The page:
How to install a balancing damper in your ductwork to control airflow to hot or cold rooms.
If you have ever had the experience where one room in your house is either too hot or too cold, you may need to adjust your balancing dampers in the branch ductwork in your home’s HVAC system. You may find that you don’t have any balancing dampers installed, which is all too common.
Many contractors will simply use the floor or wall registers to adjust the amount of supply air entering a room. This is not a good practice for several reasons;
1) the dampers on floor and wall registers can completely seal off any airflow which can lead to the branch duct being pressurized and splitting that will lead to energy being wasted,
2) the dampers on floor and wall registers can be very noisy which can be annoying since they are in the room they serve,
3) the dampers can be easily moved by children or when cleaning and change the airflow rate.
Balancing dampers are designed to have a gap around the edges to prevent pressure building up in the ductwork.
In forced air system the cooling load drives the size of the ductwork since the temperature difference is lower. If the outside temperature is 95 DF and the supply air temperature is 55 F, the temperature difference is 40 degrees F. In the winter, the outside temperature may be 25 F and the supply air temperature can be 110 F for a temperature difference of 85 F!
You can see that you would need less than half the amount of air to heat a space as you would to cool it, but since the difference between the indoor and outdoor temperature is also greater in the winter, you need more warm air because the house loses heat faster. It also depends on the type of construction, insulation, and number or windows, but still, the cooling load is greater than the heating load, unless you live in Northern climates.
CFM per Room – Estimates
Bedroom – 70 CFM – 5” round duct
Large Bedroom – 125 CFM – 7” round duct
Living Room - 150 CFM – 8” round duct
Family Room – 180 CFM – 8” round duct
To check the size of your ductwork, you can use this online calculator to see what size ductwork should be for various airflow rates. http://efficientcomfort.net/jsp/ResDuct_Web.jsp
Many times contractors will use the same size flexible duct for all their branch runs, usually 6 or 7 inches in diameter. This can cause some zones to be overcooled which is another reason why balancing dampers should be installed.
Installing a Balancing Damper
Balancing or volume dampers can be purchased at some home centers and also online. If you have rectangular sheet metal ductwork for your branch lines, you may need to go to an HVAC supply house or order them online.
Balancing dampers for round ducts are simple sheet metal disks that can be turned with a small handle and locked in place with a wing nut. They can be hard to find on flexible duct work since the insulation jacket is often left long and pulled over the handle. The damper should be located near the takeoff of the main duct trunk. You can buy balancing dampers inside a metal sleeve that can be connected to the branch line and then to the flex run.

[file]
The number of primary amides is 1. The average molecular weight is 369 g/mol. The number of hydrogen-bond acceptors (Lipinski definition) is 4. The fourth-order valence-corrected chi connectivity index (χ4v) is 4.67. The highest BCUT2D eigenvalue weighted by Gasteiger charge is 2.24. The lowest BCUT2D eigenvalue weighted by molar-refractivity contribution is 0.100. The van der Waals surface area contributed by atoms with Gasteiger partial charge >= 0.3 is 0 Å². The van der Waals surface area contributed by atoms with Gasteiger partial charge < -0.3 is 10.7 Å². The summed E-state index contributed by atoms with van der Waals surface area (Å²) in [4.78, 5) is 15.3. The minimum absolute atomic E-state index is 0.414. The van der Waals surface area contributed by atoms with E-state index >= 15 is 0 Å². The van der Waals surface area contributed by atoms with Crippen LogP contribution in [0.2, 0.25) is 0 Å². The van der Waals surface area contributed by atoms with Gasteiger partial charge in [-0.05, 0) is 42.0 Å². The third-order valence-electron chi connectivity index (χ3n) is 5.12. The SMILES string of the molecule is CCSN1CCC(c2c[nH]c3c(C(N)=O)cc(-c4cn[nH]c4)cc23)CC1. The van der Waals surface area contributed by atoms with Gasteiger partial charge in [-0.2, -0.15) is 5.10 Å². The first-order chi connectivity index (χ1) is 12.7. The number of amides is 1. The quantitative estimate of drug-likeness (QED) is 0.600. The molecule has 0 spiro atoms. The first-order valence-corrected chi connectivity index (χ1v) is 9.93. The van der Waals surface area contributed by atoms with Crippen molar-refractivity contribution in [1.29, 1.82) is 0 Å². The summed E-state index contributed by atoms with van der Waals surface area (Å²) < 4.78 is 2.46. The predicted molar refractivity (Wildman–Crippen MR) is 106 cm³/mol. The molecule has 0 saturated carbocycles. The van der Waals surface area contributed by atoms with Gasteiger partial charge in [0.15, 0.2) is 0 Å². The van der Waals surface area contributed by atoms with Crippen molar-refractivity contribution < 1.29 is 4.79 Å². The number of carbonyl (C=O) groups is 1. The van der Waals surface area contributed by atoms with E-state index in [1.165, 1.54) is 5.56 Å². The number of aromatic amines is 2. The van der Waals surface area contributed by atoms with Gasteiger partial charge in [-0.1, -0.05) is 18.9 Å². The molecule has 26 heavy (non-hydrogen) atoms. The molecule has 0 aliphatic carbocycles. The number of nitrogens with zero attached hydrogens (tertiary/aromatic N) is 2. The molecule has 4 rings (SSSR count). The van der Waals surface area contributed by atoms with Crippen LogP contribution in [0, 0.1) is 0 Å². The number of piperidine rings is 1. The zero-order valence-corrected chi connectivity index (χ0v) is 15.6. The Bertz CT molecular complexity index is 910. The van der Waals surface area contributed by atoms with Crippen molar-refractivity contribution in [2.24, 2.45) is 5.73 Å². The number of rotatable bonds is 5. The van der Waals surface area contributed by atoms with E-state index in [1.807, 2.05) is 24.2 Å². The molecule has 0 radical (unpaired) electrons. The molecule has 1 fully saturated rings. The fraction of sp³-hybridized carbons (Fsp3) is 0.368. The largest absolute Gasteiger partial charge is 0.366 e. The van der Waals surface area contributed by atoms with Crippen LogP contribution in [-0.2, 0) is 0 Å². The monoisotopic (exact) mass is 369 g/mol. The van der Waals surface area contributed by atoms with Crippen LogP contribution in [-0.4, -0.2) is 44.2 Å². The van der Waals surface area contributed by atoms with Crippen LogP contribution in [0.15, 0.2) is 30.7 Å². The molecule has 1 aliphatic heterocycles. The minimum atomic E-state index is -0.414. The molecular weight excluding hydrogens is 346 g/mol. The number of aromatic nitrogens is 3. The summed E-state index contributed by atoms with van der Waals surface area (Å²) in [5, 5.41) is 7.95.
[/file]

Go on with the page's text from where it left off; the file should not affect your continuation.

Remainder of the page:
With fiber board or sheet metal ductwork, there should be a round takeoff coming off of the main trunk. Flexible ductwork is then attached to the end of a rigid sheet metal duct. To install a balancing damper, cut the metal or plastic duct band that holds the flex duct to the branch line. You can attach a balancing damper and collar directly to the end of the metal duct and then reattach the flex duct to the other end of the collar. Use self-tapping sheet metal screws to secure the balancing collar to the metal duct and then a new plastic band for securing the flex. The plastic duct bands look like large wire ties.
Balancing Damper shown with Collar and Handle (Ruskin, Inc.)
For installing a new collar into fiber board ductwork, you will need to install a fiber board duct collar and then screw the balancing damper into that.
Rectangular Balancing Damper
The balancing damper should be at least 3 duct diameters away from the connection to the main trunk. For example: if the branch duct is 7 inches in diameter, the damper should be no closer than 21 inches from the takeoff connection on the main trunk. This reduces noise and provides better control of the airflow.
Fiberboard Takeoff Connection shown with Damper
If you are working with sheet metal ducts and are unable to remove a section of ductwork you can cut a slit in the side of the branch line with aviation shears and then drill a hole in the other side of the duct for the pin to set in place. Then drop the damper in place into the hole and secure with a washer and nut. For the side with the handle, cut a piece of sheet metal to cover the slit, drill a hole for the other pin and secure the cover with sheet metal screws. Attach the handle with the included wing nut.
Damper Hardware (Ventfabrics, Inc.)
Unless you have special measuring equipment you won’t know exactly how much air is flowing through the duct. The airflow is not linear, so closing the damper halfway will not cut the airflow in half. It will be a process of trial and air, sorry error, until you get the desired effect. The damper should always be open at least a third of the way.
Remember that without accurately measuring the airflow in your system’s ductwork you will be subjectively controlling the airflow in a room. You may have to readjust the position in the winter and summer, so it is a good idea to make a mark on the collar to so the correct position.
Ventfabrics, Inc. (Ventlok)